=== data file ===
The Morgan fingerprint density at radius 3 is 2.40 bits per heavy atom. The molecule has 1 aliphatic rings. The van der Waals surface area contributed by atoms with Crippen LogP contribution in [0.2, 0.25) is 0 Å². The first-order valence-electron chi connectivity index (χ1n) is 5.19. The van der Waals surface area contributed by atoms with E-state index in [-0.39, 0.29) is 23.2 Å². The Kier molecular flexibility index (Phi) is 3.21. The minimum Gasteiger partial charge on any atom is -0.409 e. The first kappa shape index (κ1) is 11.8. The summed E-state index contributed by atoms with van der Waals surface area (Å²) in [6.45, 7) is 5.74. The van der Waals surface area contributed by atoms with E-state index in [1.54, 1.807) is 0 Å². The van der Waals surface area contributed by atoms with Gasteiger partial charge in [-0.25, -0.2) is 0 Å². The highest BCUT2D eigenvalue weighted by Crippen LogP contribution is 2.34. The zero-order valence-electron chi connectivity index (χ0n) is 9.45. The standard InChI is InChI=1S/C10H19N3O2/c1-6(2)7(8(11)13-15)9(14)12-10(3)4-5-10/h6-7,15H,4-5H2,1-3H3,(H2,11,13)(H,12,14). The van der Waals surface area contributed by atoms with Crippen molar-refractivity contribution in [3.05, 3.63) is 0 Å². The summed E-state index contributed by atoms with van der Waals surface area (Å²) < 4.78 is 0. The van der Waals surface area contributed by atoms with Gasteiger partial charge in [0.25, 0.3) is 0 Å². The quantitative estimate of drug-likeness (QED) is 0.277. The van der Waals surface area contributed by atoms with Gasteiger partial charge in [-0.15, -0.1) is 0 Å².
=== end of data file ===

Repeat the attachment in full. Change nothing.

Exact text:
The Morgan fingerprint density at radius 3 is 2.40 bits per heavy atom. The molecule has 1 aliphatic rings. The van der Waals surface area contributed by atoms with Crippen LogP contribution in [0.2, 0.25) is 0 Å². The first-order valence-electron chi connectivity index (χ1n) is 5.19. The van der Waals surface area contributed by atoms with E-state index in [-0.39, 0.29) is 23.2 Å². The Kier molecular flexibility index (Phi) is 3.21. The minimum Gasteiger partial charge on any atom is -0.409 e. The first kappa shape index (κ1) is 11.8. The summed E-state index contributed by atoms with van der Waals surface area (Å²) in [6.45, 7) is 5.74. The van der Waals surface area contributed by atoms with E-state index in [1.54, 1.807) is 0 Å². The van der Waals surface area contributed by atoms with Gasteiger partial charge in [-0.25, -0.2) is 0 Å². The highest BCUT2D eigenvalue weighted by Crippen LogP contribution is 2.34. The zero-order valence-electron chi connectivity index (χ0n) is 9.45. The standard InChI is InChI=1S/C10H19N3O2/c1-6(2)7(8(11)13-15)9(14)12-10(3)4-5-10/h6-7,15H,4-5H2,1-3H3,(H2,11,13)(H,12,14). The van der Waals surface area contributed by atoms with Crippen molar-refractivity contribution in [3.05, 3.63) is 0 Å². The summed E-state index contributed by atoms with van der Waals surface area (Å²) < 4.78 is 0. The van der Waals surface area contributed by atoms with Gasteiger partial charge in [0.25, 0.3) is 0 Å². The quantitative estimate of drug-likeness (QED) is 0.277. The van der Waals surface area contributed by atoms with Gasteiger partial charge in [-0.15, -0.1) is 0 Å².